Shiplap shows SketchList 3D techniques

One fixer upper show on DIY television is in love with shiplap wall treatments.  I do use them when remodeling but strangely never in SketchList 3D.  Until now!
In a recent training session the designer’s sample project mud room layout incorporated a shiplap wall section.  It made me think of exactly how SketchList 3D cabinet design software might accomplish the look.

Simulate shiplap with dados on a sheet.

ship lap back wall
To accomplish this I did the following.
1. Insert a board.  In this case I used the ‘flat’ board icon – the leftmost board icon at the top of the SketchList 3D screen.
3 board icons
2. Then I ‘cut a dado’ on the surface of the board.  I set its height and depth to .125 inch.  cut dado
The last step here involved contouring the edges of the ‘dado’ to  show it off a bit.  At that point I cloned and spaced the dados until they covered the whole sheet.  The advantage of this approach is speed.  After I saved the board in my library it is there for other applications.   Caution:  I once tried this to achieve a pegboard effect but all those holes slows down the processing a bit.  Better to incorporate a picture of peg board onto your materials.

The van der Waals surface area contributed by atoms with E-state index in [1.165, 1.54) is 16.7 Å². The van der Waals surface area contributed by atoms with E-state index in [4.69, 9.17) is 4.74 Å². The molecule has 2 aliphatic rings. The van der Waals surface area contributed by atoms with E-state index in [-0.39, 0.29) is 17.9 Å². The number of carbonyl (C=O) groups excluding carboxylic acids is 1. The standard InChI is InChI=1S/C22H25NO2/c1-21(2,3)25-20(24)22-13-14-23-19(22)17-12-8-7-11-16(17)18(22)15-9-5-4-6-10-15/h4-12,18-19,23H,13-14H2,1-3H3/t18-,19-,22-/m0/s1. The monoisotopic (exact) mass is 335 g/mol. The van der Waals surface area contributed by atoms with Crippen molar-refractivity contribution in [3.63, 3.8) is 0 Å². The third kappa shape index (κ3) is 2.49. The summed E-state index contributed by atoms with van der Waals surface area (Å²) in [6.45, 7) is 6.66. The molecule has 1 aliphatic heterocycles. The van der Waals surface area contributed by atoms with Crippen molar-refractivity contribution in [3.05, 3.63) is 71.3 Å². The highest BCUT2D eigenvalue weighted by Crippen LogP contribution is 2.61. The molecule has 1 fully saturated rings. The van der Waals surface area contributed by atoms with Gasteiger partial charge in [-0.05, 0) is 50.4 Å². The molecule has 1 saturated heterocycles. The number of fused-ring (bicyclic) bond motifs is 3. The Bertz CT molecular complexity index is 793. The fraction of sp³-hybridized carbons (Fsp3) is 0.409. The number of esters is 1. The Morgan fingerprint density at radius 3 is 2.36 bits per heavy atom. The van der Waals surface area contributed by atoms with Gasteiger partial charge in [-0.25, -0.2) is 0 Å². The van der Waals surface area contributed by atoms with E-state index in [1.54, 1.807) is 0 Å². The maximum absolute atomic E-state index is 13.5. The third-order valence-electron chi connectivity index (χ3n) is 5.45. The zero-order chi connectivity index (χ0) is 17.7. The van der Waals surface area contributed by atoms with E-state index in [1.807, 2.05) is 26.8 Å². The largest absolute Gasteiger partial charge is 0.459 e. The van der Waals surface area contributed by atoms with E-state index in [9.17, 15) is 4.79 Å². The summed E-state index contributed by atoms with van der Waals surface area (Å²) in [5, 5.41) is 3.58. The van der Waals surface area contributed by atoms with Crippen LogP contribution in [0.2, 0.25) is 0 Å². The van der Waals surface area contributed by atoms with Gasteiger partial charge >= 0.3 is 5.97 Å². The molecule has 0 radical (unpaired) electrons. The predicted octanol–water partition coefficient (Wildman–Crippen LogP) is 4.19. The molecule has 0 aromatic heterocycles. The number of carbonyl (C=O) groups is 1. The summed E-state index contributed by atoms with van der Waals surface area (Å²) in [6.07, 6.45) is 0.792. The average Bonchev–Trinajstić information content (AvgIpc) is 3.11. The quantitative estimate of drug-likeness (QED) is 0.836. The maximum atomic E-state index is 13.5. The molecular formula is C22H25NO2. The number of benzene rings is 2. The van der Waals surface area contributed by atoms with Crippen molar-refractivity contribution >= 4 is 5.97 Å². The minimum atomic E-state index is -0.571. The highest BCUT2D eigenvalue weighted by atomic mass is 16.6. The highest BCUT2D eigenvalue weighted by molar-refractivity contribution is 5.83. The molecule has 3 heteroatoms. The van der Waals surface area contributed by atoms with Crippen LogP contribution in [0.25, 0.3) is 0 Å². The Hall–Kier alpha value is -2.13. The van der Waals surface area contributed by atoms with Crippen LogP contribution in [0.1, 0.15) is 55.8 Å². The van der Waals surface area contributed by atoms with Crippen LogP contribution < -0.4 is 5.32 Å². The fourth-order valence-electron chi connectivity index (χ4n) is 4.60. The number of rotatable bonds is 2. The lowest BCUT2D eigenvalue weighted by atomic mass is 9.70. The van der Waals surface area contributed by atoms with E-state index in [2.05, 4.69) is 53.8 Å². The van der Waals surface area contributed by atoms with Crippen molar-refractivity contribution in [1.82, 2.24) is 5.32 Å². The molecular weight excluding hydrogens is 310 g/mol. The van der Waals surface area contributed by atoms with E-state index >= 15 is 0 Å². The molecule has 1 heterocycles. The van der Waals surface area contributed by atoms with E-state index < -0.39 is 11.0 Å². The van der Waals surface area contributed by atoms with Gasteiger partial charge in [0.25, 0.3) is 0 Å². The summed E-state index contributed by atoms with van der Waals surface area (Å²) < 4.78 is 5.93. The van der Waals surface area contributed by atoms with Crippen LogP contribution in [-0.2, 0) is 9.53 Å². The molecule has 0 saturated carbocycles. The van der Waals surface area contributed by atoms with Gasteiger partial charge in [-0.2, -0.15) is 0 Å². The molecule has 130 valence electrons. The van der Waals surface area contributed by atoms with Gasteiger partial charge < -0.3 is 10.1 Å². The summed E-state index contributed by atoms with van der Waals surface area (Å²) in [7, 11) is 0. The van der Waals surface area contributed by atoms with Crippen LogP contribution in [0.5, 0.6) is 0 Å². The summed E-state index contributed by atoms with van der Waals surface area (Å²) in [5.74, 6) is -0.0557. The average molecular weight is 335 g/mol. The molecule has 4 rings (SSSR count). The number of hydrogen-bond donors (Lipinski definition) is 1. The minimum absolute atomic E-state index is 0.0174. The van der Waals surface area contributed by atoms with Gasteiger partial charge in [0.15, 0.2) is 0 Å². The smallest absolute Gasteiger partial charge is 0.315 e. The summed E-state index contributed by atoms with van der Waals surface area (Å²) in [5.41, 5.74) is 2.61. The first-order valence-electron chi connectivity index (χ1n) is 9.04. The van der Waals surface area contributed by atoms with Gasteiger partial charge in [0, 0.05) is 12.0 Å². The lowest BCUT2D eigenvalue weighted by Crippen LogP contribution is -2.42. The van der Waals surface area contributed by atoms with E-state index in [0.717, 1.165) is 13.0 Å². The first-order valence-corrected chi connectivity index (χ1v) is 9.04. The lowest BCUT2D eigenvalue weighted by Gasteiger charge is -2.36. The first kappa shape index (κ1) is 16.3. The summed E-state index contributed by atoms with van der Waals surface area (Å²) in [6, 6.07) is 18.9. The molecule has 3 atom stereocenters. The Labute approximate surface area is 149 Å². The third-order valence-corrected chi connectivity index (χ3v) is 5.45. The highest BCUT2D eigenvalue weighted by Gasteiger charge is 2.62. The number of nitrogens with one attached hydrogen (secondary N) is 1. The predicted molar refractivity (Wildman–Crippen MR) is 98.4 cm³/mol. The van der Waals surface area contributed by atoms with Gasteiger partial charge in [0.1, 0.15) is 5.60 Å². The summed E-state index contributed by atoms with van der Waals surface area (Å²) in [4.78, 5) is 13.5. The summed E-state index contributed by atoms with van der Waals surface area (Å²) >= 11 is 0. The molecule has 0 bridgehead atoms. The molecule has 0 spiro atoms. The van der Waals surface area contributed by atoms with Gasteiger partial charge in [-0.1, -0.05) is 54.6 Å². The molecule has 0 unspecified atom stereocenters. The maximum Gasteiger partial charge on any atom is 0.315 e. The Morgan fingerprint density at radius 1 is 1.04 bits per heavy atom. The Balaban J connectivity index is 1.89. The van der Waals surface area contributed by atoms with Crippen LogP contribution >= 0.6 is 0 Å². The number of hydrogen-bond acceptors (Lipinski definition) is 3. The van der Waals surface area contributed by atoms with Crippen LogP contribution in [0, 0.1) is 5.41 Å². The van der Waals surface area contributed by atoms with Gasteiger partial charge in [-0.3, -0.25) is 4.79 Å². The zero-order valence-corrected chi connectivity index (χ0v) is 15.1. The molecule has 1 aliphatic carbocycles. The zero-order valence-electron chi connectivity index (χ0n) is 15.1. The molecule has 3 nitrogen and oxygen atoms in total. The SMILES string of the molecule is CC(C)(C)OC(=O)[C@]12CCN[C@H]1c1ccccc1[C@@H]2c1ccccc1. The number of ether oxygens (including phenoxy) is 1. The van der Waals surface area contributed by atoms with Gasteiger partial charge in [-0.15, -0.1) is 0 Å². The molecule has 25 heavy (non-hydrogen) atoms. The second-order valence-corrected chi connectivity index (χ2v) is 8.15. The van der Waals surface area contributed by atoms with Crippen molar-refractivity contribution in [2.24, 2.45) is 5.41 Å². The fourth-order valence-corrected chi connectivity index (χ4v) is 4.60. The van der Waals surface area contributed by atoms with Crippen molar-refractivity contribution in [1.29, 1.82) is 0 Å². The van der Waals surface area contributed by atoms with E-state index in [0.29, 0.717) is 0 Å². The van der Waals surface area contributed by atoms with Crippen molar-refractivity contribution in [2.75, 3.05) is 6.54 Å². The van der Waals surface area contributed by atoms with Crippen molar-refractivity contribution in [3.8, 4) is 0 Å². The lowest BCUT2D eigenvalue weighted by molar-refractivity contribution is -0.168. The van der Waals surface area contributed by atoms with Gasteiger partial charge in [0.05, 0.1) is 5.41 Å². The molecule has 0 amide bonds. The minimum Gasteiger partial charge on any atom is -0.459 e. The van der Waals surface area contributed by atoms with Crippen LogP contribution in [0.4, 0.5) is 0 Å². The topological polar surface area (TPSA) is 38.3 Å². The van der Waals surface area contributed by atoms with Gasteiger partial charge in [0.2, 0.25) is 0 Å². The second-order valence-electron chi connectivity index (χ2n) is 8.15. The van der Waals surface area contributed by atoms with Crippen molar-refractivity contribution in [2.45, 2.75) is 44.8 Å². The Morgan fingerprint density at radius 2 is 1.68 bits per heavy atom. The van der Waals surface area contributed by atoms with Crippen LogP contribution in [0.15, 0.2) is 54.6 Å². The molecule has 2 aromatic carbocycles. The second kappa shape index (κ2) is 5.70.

Board by board approach.

The milling technique or process producing shiplap created an overlapping pair of rabbets to create tight joints in boat hulls. The overlap, perhaps accompanied by some sort of caulking, provided a good seal.   And once the hull sucks up some water – the hull gets really tight.
Again – advantages and disadvantages present themselves to us.
One main advantage of the board by board approach places individual boards on your cut list.  The parts show up on the cut list and the material layout diagram.  Also you can create one board – add all the detail you desire and use the clone and space tool of SketchList 3D to place the boards.
The main disadvantage of the board by board approach arises if you need to move all the boards.  The batch move tool in SketchList 3D does this – but better off to avoid it if you can.
Certainly there is a work around.  If you use a door as a sort of sub-assembly, you place all the boards in the door container.  Then if a move is needed – moving the door moves all the boards contained in it.  This post LINK might help you review using containers.
By the way – for a great video on shiplap look at this.   LINK

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